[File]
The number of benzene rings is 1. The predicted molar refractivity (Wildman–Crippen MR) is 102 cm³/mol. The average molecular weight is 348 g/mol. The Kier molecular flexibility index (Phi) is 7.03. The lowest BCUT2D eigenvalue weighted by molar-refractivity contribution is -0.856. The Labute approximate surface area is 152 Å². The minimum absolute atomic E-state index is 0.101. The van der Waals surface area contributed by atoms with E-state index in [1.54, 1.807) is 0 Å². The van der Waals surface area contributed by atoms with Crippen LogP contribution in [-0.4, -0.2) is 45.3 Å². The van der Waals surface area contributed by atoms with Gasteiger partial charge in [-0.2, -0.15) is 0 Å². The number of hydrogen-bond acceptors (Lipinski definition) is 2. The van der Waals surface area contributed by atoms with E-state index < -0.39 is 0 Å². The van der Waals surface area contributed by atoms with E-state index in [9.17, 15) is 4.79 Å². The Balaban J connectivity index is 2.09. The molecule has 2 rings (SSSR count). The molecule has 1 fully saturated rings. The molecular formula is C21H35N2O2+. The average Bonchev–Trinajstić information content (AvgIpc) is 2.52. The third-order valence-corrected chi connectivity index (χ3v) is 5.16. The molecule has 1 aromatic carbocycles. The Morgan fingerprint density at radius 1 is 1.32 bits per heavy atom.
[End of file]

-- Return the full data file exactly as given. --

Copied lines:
The number of benzene rings is 1. The predicted molar refractivity (Wildman–Crippen MR) is 102 cm³/mol. The average molecular weight is 348 g/mol. The Kier molecular flexibility index (Phi) is 7.03. The lowest BCUT2D eigenvalue weighted by molar-refractivity contribution is -0.856. The Labute approximate surface area is 152 Å². The minimum absolute atomic E-state index is 0.101. The van der Waals surface area contributed by atoms with E-state index in [1.54, 1.807) is 0 Å². The van der Waals surface area contributed by atoms with Crippen LogP contribution in [-0.4, -0.2) is 45.3 Å². The van der Waals surface area contributed by atoms with Gasteiger partial charge in [-0.2, -0.15) is 0 Å². The number of hydrogen-bond acceptors (Lipinski definition) is 2. The van der Waals surface area contributed by atoms with E-state index < -0.39 is 0 Å². The van der Waals surface area contributed by atoms with E-state index in [9.17, 15) is 4.79 Å². The Balaban J connectivity index is 2.09. The molecule has 2 rings (SSSR count). The molecule has 1 fully saturated rings. The molecular formula is C21H35N2O2+. The average Bonchev–Trinajstić information content (AvgIpc) is 2.52. The third-order valence-corrected chi connectivity index (χ3v) is 5.16. The molecule has 1 aromatic carbocycles. The Morgan fingerprint density at radius 1 is 1.32 bits per heavy atom.